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Malpractice in certification of brain dead in Kerala: plea

The government on Friday gave an oral undertaking in the Supreme Court to examine the plea of a medical doctor, that hospitals in Kerala certify patients as brain dead in order to harvest their organs for transplant.

A Bench led by Chief Justice of India Dipak Misra heard Kollam resident Dr. S. Ganapathy, who appeared in person, to highlight the gross malpractice in the certification of brain dead in Kerala.

Three-week time

Additional Solicitor General P.S. Narasimha, for the Centre, undertook to discuss the issue with the Union Health Ministry and report back to the apex court in three weeks.

The doctor has filed his special leave petition against a Kerala High Court order which “meekly” stated that it was satisfied with the steps taken to prevent such malpractices. He stated that the trouble began on February 4, 2012, when the State government issued an order giving a hospital which certifies a patient as brain dead a “first right” to three organs of the patient, being the liver, heart, and one kidney.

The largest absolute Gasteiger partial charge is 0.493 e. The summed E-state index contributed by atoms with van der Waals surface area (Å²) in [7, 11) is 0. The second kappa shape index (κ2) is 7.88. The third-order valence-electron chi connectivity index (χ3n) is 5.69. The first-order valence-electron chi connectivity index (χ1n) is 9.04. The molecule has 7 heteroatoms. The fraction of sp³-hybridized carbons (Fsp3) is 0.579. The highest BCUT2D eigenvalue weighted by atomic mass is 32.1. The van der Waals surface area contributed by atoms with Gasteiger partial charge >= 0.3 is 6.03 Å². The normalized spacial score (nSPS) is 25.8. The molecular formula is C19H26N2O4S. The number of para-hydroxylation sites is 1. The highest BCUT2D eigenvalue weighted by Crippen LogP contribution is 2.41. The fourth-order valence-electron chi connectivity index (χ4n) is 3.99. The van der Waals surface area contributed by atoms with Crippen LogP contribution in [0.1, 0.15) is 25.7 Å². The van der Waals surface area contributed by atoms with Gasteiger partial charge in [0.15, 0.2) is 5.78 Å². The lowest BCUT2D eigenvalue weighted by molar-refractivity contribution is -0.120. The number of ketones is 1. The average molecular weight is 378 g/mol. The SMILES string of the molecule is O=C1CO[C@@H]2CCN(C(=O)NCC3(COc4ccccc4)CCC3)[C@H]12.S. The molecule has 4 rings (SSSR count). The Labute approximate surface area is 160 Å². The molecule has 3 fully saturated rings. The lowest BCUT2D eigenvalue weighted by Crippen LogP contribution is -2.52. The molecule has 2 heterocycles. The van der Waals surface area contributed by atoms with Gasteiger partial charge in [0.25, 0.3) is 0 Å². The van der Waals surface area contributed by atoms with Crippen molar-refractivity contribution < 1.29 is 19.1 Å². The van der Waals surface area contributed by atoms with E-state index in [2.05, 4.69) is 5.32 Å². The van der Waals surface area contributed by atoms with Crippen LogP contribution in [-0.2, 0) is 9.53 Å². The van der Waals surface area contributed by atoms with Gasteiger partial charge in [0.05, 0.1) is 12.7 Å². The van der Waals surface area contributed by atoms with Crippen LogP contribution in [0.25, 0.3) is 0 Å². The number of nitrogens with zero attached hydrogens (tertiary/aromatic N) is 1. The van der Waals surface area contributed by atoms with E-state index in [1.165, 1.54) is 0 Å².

“The petitioner apprehends that often the patient is certified as brain dead by a committee of three doctors from that same hospital and one doctor from another private hospital, without performing the required tests,” the petition said.

“While the organs are not commercially bought or sold, the cost of conducting the transplant yields between Rs. 1.5 crore and Rs. 2 crore to a hospital, becoming a perverse incentive for wrong or premature certification,” the petition contended.

The plea said the State policy should be in tune with the Supreme Court’s judgments protecting the sanctity of life.

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